Sunday, July 5, 2015


This is the third book in my six volume set of Edna Ferber novels (the first two are here and here). It is set in the old west (technically Oklahoma) which didn't interest me much at first, but it presented such an uncommon view of the western frontier (bold southern lawyer starts a newspaper in Indian territory) that I couldn't help but be intrigued. I love Edna Ferber's characters, and Yancey Cravat is somewhat unforgettable. His wife, Sabra, is arguably the protagonist, though she plays a lesser role. And thus I'm starting to see a pattern in Ferber's work. So Big was about a fish-out-of-water city woman raising a son among subsistence farmers. Show Boat was about a fish-out-of-water city woman trying to raise her daughter on a Show Boat. And Cimarron is about a fish-out-of-water city woman trying to raise her son and daughter on the frontier. Still, despite the pattern, Ferber's writing and situations are cutting and fresh. I found the reversals the most surprising, particularly regarding Native Americans. They are put upon and oppressed, but dealing with it at the start of the story, but when Oklahoma discovers oil, everything changes. The descriptions of Osage Native Americans who are suddenly millionaires are disturbing, but it is easy to imagine how it might have been just like that. Part of what makes this book interesting is that it spans the period from 1889 to probably 1925, approximately the same span we see in The Magnificent Ambersons, and the amount of change we see in America during that time is just as striking.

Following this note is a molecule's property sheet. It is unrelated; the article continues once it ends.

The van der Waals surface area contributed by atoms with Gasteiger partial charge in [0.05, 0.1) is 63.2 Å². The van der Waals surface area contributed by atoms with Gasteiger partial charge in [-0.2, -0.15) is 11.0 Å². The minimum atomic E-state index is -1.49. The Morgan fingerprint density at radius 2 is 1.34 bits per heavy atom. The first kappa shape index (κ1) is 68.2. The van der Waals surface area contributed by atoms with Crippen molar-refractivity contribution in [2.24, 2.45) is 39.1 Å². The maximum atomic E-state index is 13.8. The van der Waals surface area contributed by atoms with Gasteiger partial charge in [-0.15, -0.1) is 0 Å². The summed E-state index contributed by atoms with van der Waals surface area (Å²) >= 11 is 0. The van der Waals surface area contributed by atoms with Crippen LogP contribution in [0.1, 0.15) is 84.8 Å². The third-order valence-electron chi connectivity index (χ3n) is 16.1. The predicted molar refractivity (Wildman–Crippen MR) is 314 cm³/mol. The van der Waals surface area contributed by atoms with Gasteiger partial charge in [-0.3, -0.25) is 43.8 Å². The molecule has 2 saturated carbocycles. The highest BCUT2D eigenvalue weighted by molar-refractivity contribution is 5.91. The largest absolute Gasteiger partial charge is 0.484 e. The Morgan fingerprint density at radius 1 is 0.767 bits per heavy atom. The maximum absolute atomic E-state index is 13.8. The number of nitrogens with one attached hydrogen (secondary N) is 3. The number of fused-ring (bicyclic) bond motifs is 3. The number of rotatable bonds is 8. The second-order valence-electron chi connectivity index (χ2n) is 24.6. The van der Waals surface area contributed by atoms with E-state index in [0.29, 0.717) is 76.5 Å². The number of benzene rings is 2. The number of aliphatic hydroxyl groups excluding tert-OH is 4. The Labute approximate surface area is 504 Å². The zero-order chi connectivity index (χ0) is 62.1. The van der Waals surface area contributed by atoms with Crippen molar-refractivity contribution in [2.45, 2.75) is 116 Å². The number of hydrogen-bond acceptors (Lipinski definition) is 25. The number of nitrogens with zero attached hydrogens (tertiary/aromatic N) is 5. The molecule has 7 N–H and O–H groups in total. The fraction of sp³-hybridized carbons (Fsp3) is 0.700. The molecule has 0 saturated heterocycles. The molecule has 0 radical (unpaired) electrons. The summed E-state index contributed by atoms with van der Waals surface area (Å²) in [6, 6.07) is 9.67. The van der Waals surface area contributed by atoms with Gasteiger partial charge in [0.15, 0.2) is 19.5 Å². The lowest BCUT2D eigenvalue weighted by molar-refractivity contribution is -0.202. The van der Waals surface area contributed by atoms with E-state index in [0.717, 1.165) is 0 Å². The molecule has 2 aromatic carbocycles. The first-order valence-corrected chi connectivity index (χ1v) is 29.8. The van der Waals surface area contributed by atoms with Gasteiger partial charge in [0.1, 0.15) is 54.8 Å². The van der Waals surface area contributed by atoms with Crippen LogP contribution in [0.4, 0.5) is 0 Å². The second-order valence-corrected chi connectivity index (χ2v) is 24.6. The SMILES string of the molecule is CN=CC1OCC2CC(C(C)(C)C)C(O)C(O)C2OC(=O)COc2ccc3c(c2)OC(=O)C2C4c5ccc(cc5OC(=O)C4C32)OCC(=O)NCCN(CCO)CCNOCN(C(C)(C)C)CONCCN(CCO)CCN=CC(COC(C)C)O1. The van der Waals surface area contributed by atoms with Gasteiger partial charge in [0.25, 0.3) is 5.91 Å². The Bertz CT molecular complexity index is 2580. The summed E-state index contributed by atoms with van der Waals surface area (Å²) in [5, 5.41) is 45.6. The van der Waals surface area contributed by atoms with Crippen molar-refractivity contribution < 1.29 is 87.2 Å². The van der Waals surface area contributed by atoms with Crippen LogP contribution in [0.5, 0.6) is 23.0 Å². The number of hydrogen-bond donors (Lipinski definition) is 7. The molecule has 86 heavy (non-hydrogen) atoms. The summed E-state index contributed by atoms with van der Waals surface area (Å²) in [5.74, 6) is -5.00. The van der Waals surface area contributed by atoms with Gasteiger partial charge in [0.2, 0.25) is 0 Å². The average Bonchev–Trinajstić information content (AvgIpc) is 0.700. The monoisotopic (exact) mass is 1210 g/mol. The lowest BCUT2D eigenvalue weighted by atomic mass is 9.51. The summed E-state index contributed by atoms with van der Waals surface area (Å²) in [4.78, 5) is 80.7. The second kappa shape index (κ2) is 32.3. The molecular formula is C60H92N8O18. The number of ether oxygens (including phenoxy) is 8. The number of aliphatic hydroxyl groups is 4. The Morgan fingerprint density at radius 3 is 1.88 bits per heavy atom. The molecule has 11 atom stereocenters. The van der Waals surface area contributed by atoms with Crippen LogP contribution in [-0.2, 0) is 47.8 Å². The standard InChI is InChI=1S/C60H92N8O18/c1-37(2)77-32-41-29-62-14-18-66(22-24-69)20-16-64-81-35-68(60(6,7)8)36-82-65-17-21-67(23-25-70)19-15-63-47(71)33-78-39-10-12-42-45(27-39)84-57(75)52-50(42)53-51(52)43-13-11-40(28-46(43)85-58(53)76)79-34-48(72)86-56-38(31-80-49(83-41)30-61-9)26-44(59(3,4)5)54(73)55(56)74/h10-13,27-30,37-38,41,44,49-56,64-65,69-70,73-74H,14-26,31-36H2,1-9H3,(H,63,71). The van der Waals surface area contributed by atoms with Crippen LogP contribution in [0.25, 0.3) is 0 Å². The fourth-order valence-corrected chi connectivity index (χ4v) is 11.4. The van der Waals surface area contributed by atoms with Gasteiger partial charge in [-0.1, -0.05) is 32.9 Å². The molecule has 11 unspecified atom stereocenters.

Part of what I liked was seeing the old West from Ferber's point of view. I particularly liked this passage:
He licked and stamped the envelope, rose, and took from the table beside him his broad leather belt with its pair of holstered six-shooters, evidently temporarily laid aside for comfort while writing. This he now strapped quickly about his waist with the same unconcern that another man would use in slipping into his coat. He merely was donning conventional street attire for the well-dressed man of the locality. He picked up his sheaf of envelopes and stepped out. In three minutes he was back, and affably ready to talk terms with them. It was, perhaps, this simple and sinister act, more than anything she had hitherto witnessed, that impressed Sabra with the utter lawlessness of this new land to which her husband had brought her. 
I like how it calls out how easily monstrous habits can so easily become the norm for society. Is it really okay for ads for "Trojan Studded Bareskin" condoms to be on in the middle of the day during family programming? Is this normal now?

In any case, the novel moves fast, and it is hard not to be charmed by Yancey Cravat's boldness, fast-talking, adventure seeking, and literary aplomb. I could see the ending coming from a mile away. And it was so corny, I was about to lose some respect for Edna Ferber. And then, with the magic that only she can do, she had me in tears with the last two lines. Bravo again, Edna! I now cannot wait to read her next one. I wonder who her inheritors are, if there are any, today?

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